Koos Kombuis
Koos Kombuis

How I discovered the grand unifying theory

It was quite simple, really. I discovered the grand unifying theory of the universe just now, during teatime. And I wasn’t even drinking tea. I was drinking coffee. Cappuccino, to be exact.

I have always wanted to discover something big, such as the grand unifying theory of the universe, but I did not expect it to happen in broad daylight during teatime while drinking cappuccino. Then again, other great philosophers have made equally great discoveries while busy with the most absurdly mundane activities. One guy, I can’t remember who it was, made a major discovery while sitting in the bath (which was rather unfortunate for him, and quite embarrassing for his wife, for next thing everyone knew he was running down the street naked and shouting “Eureka”!). Another guy – I think it was Newton – made a major discovery by just watching an apple fall from a tree.

My great discovery happened like this. As I was drinking my cappuccino, I happened to stir the foam with my teaspoon, and I noticed a very familiar shape forming on the surface. It looked a bit like this:

photo

Of course, this picture isn’t a picture of the foam on top of my cappuccino, it’s a picture of the Milky Way. The Milky Way is our local galaxy. It is our cosmic neighbourhood. Though it seems like a pretty big place to us, in comparison to the rest of the universe it is pretty insignificant. As insignificant that, compared to the rest of the universe, it is even less significant than the foam on top of my cappuccino.

That set me thinking. According to Einstein, time is relative. So is space. In fact, time and space is the same thing. So, if time is relative, and if regular objects really shrink when they approach the speed of light, it must follow that size, too, is relative.

How big is our galaxy? Well, compared to other galaxies, it is a pretty ordinary run-of-the-mill galaxy. Some are a bit bigger, some are a bit smaller. It’s like comparing New York to Brakpan. Galaxies come in many shapes and sizes, but they are all comparable to one another.

But what about the size of the entire universe? How can you measure the actual size of the universe if there are no other universes to compare it to?

For all we know, in terms of everything that exists, our universe may be very tiny. In fact, as recently explained by Jim Al-Khalili in a paperback called Paradox: The Nine Greatest Enigmas in Physics, which I had bought at an airport, from the point of view of a light wave or a light particle, it is even tinier than Brakpan. For, since (a) light moves at the speed of light, and (b) since time slows down to a virtual crawl when one approaches the speed of light, a wave of a particle of light would experience the universe as having just about no size at all. From the point of view of a wave or a particle of light, our entire universe, in fact the whole of existence and everything in it, even all the other universes (if any), would be a mere pinprick, a point. It would be smaller than an atom. It would be what cosmologists call a “singularity”.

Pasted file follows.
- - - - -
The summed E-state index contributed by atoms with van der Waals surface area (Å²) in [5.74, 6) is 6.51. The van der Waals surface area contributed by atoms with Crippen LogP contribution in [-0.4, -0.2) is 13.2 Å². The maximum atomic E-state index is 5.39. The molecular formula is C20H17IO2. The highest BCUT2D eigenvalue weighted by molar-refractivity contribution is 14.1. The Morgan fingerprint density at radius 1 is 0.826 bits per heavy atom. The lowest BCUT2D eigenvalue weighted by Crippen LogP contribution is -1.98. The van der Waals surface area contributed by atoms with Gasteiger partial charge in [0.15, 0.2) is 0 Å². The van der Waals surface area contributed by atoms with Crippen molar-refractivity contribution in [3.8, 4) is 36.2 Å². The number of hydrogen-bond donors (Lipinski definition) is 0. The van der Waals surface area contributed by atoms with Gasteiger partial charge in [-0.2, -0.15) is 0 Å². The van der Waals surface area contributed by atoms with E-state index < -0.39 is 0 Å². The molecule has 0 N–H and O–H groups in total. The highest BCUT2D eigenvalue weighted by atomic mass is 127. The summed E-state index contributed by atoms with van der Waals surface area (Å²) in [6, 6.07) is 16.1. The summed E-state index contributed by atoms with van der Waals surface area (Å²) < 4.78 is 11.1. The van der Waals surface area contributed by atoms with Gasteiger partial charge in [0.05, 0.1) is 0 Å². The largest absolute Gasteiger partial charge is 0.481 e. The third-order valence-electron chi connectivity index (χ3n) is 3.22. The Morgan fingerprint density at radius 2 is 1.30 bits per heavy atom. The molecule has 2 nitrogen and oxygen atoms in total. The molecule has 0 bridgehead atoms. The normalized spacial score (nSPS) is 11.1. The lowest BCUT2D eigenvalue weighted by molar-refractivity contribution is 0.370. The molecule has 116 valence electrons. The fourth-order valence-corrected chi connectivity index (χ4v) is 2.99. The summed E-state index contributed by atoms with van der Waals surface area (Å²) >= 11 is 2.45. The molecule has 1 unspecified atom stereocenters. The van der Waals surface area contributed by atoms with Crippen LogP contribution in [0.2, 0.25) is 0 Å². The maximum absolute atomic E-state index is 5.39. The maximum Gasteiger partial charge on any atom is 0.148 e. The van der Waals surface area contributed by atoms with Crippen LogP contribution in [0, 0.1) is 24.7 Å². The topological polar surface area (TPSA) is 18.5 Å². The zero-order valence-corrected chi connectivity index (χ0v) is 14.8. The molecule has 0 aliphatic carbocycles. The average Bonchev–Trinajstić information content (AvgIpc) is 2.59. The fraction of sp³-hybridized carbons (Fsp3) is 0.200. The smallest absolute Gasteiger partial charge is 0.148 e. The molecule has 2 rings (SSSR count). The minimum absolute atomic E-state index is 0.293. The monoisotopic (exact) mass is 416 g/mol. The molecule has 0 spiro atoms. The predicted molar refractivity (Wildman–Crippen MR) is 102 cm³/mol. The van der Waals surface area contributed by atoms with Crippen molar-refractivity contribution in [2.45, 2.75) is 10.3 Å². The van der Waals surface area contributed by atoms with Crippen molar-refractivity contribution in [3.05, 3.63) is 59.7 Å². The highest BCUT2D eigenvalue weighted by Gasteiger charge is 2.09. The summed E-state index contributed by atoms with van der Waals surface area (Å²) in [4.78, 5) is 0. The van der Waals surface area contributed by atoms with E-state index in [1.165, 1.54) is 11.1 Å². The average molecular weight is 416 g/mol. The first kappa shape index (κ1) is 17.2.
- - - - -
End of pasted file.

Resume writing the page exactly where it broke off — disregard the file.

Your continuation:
Looking at space from the perspective of a wave or a particle of light, we are back right at the beginning of time, in that split second of hectic and expectant nothingness just before the Big Bang.

It’s all a matter of perspective. From our point of view, our universe is thirteen billion years old. Look at everything from another point of view (no pun intended), and the universe is being born right now. Under our noses. And no-one has even noticed anything. Not even the Guptas.

Perhaps that is why the universe is expanding faster and faster. It really is exploding.

It is exploding right now. We are right in the middle of the Big Bang right now.

This is my Grand Unifying Theory. It is quite simple, really. I’m not very good at mathematics, but I have managed to write it into an algebraic formula.

My formula looks like this:

0 = ∞

Now, that makes Einstein’s formula look rather complicated, does it? Don’t you just love the symmetry of it?

What my very elegant, very simple formula means, is simply this: nothing is everything.

What it implies, is this: the entire universe is probably a minute quantum fluctuation, taking part in a split nano-second. It only appears to take that long because we are so damn slow on the uptake.

Gödel was right. Time does not exist. Metallica was right, too, when they sang “nothing really matters”. Matter does not exist either. Not as such. The only thing that exists is this free lunch called life. Well, it appears to be free, only because we haven’t received the bill yet.

There you have it. Now all you clever scientists can work out the clever details and the practical applications of this major discovery while I finish my cappuccino before it gets cold. Cheers.

Koos Kombuis has recently published the first Afrikaans translation of the I Ching (entitled i-Tjieng – ‘n GPS vir Verdwaalde Siele) with Penguin SA.

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